I know one can never underestimate the impregnable insularity of the American commentariat, but even so, I still find my jaw dropping slightly at the weak, wan, shoulder-shrugging response of some our leading “progressives” toward the world-shaking events in Egypt.
We’re talking about people who consider themselves to be educated, informed individuals: alert, aware, engaged with the world. And as such, they feel able to opine on a broad range of topics: economics, culture, military operations, political campaigns, legislative processes, judicial rulings, infrastructure, transportation, energy, the environment, law enforcement, health care – and, decidedly, foreign policy. Yet when it comes to Egypt, we suddenly see a remarkable reticence to offer any analysis whatsoever. Indeed, there is even a cheerfully admitted cluelessness about the little snippets being offered by our progressive beacons.
Here is Atrios — who for years has offered us his view on the war in Afghanistan, the invasion and occupation of Iraq, the political machinations behind American foreign policy and so on – writing on a day when the Egyptian uprising was reaching a new crescendo, and a 30-year dictatorship in a major U.S. ally was tottering on the brink of the abyss:
On Egypt, I got nothin’.
A shrug of the shoulders, a dopey grin, and that’s it. To be sure, he does offer an explanation for displaying the kind of willful ignorance for which he routinely and rightly flays Sarah Palin and Glenn Beck. But the explanation is actually worse than his Gomer Pyle schtick:
There are some subjects I know a few things about and can at least pretend to opine adequately, and there are some subjects I don’t know much about but have a reasonable sense of people who do know about that subject and can use them as my filter. On Egypt, I got nothin’.
He got nothin’ on Egypt; nothin’ in his own noggin to say about this world-historical event that could change the nature of global politics. He don’t even got no experts to “filter” events for him and tell him what to think about it. Putting aside this confession of an inability to think for oneself (which, again, seems to apply only to this issue), the Egyptian uprising has been going on for 18 days. In 18 days, an educated, professional progressive commentator could not find even one person anywhere in the world who knows something about the situation in Egypt? Not a single one “to use as a filter”? Nope; he got nothin’.
No one is required to comment on the events in Egypt, of course. But why, if you are an informed, engaged commentator on a wide array of public events, and a purveyor of progressive views aimed at widening the circle of freedom and opportunity for all, would you go out of your way to make a great show of how ignorant you are about this vast upsurge of grassroots liberation – except to imply, perhaps unwittingly, that it’s really not all that important in the grand scheme of things? For as we all know, to most of our progressive champions, the “grand scheme of things” is a painfully constricted little circle centered almost entirely on the partisan squabbles between the two corrupted factions of the corporatist-militarist power structure in Washington.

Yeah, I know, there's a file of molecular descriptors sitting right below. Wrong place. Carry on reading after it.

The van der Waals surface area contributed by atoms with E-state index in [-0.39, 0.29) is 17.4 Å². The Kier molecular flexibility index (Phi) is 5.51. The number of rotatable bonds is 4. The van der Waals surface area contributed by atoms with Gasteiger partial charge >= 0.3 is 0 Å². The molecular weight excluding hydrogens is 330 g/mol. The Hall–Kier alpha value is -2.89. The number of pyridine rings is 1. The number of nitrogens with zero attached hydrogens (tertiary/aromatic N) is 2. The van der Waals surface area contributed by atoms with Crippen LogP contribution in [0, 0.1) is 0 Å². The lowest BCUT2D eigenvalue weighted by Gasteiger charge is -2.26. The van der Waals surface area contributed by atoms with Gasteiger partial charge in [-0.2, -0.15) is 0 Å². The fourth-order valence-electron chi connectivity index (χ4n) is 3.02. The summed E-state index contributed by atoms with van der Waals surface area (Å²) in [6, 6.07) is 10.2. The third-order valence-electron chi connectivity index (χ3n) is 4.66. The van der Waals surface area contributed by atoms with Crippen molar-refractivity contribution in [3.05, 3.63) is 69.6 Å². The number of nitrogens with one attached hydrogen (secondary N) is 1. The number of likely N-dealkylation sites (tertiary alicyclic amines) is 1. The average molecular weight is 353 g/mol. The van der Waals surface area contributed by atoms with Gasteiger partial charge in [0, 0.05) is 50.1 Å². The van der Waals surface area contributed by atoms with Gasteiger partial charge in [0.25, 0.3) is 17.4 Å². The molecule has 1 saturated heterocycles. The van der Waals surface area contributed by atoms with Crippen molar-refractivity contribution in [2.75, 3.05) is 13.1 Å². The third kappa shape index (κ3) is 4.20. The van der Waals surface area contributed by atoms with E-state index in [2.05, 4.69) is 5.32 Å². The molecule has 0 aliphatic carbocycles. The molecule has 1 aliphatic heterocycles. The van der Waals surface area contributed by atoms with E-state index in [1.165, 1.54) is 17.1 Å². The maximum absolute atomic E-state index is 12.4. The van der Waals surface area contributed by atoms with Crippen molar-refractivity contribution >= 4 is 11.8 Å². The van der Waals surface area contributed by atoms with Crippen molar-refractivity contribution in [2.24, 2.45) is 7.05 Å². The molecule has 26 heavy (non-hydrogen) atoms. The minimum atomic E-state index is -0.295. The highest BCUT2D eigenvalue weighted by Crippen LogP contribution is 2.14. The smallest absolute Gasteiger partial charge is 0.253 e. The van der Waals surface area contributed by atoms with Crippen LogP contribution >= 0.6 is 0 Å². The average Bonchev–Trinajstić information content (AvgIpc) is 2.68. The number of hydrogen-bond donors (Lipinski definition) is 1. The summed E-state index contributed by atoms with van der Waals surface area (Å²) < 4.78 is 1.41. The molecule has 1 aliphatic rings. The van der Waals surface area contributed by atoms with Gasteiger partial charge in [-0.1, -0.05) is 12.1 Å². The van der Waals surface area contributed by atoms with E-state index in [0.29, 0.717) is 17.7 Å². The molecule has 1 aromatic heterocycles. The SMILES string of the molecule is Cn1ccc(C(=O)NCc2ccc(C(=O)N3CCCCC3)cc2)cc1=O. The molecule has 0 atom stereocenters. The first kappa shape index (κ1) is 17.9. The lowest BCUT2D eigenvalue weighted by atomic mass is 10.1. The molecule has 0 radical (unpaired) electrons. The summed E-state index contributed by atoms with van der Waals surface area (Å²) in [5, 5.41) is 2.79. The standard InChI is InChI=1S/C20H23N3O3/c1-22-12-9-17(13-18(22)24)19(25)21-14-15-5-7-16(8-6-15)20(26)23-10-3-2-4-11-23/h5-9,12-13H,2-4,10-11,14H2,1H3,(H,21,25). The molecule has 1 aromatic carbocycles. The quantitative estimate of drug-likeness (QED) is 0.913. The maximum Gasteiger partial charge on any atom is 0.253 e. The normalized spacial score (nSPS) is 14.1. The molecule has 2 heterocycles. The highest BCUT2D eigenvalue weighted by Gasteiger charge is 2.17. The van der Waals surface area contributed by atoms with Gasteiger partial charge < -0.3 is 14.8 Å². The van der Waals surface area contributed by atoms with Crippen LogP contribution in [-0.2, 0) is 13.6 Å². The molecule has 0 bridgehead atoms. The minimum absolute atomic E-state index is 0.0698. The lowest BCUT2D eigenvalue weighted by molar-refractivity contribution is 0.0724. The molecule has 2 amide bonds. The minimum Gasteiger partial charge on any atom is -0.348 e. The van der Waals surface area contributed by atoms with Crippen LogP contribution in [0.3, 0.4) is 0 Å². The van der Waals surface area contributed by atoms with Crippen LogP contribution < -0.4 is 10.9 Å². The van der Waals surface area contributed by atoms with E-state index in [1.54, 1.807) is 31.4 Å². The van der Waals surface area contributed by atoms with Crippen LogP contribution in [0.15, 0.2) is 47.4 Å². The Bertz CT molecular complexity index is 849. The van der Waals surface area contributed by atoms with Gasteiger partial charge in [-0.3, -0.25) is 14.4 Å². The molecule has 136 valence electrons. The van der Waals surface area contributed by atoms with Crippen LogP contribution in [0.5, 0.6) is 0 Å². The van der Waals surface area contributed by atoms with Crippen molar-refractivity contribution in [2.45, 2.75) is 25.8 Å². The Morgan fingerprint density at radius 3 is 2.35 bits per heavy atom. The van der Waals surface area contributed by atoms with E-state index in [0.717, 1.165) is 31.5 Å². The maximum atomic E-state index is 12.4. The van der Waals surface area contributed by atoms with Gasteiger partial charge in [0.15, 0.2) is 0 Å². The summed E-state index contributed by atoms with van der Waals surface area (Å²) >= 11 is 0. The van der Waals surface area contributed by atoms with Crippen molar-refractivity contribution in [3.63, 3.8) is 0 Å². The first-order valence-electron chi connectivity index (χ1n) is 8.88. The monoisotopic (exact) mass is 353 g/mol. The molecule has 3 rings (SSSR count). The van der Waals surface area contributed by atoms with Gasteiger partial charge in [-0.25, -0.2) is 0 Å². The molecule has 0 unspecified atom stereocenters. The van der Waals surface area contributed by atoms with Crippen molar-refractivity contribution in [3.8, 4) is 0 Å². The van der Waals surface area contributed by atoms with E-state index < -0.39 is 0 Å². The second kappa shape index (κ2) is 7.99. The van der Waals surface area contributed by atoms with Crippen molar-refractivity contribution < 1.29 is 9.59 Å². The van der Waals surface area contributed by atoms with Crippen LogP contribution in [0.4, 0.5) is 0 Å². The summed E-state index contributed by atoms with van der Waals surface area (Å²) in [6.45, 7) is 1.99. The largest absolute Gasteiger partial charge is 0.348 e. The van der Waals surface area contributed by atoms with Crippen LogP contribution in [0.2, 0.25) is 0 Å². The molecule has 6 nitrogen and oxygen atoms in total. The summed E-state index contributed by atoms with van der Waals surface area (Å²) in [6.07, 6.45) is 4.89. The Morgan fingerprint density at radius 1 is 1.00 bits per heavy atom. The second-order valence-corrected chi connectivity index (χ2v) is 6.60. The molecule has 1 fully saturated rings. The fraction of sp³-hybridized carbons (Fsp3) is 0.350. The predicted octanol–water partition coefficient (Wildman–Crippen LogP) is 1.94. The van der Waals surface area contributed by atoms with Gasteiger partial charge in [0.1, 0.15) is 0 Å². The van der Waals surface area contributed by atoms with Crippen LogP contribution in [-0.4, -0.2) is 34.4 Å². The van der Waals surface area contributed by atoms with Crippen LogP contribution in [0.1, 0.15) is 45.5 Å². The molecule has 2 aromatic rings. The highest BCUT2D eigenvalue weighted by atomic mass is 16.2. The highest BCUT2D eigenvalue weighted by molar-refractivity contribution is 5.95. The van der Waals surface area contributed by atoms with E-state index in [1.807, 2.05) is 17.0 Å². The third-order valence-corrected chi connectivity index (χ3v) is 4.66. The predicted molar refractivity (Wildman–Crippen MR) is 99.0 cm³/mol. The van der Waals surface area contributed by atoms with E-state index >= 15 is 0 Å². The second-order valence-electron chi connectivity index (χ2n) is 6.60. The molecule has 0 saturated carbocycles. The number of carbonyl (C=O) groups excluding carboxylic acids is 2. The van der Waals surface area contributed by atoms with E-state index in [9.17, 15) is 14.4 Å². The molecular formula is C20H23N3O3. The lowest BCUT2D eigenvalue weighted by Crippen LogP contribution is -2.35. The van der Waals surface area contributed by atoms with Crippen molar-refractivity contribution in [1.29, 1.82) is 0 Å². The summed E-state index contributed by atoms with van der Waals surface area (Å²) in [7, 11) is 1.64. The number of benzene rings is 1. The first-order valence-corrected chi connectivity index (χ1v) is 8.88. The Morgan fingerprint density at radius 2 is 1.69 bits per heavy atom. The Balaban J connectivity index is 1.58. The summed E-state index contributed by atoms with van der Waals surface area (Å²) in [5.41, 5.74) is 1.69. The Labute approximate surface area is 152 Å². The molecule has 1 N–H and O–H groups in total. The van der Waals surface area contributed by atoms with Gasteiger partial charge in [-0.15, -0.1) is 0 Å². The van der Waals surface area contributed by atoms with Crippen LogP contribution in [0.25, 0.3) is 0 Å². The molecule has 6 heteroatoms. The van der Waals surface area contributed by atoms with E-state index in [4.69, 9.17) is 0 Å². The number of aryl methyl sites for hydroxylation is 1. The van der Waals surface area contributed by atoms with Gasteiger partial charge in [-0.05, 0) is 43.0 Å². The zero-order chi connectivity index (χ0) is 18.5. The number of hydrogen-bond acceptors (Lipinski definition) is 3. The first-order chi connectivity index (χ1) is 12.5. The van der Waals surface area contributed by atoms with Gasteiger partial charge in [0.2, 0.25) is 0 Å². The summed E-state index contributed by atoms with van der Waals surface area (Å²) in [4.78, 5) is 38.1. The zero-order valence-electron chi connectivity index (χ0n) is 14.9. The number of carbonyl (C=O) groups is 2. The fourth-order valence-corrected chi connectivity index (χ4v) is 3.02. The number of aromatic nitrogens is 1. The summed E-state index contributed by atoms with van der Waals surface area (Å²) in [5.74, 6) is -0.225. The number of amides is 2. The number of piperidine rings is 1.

Even Digby feels compelled to tell us that “I honestly don’t know what to say about Egypt.” You know what to say about UK politics, you know what to say about North Korea, you know what to say about China, you know what to say about Iran, you know what to say about Iraq – but you don’t know what to say about Egypt? Did Egypt fall into a big black hole? Is there some kind of cloaking device over that country that prevents progressives from looking at it and thinking about it? To her credit, Digby does at least bestir herself to find someone she “can use as a filter,” and points readers to an analysis of Thursday’s wrenching turn of events. But why this strange shyness about the revolution in Egypt?
I understand that most progressive bloggers see themselves as operatives of the Democratic Party (albeit the eternally disappointed, abused and exploited “left wing” of the party), and thus are absorbed in the factional machinations on the margins of the bipartisan power structure (which never changes its core agenda of elite domination, no matter which gang of gasbags and grafters is in the managerial role). That’s their ultimate concern, and their main focus. But it is still shocking to see how self-proclaimed progressives – who are, after all, meant to be devotees of human advancement – have treated the Egyptian uprising as a sideshow, scarcely worth more than an occasional passing glance. Again, what would they say if some talking head on CNN asked Sarah Palin her view on the situation in Egypt, and she replied: “On Egypt, I got nothin’.” Oh, the howls of derisive laughter we would hear about the ig-nor-ray-moose from Alaska! Yet this same moosiness has characterized much of the progressive response to the revolution.
This is admittedly a very, very minor issue, on a day when the Egyptians are surging forward once again with remarkable courage. But I thought it worth noting — in a passing glance — the willful, cheerful ignorance and unaccountable reticence being displayed by so many “informed” opinionists when it comes to Egypt.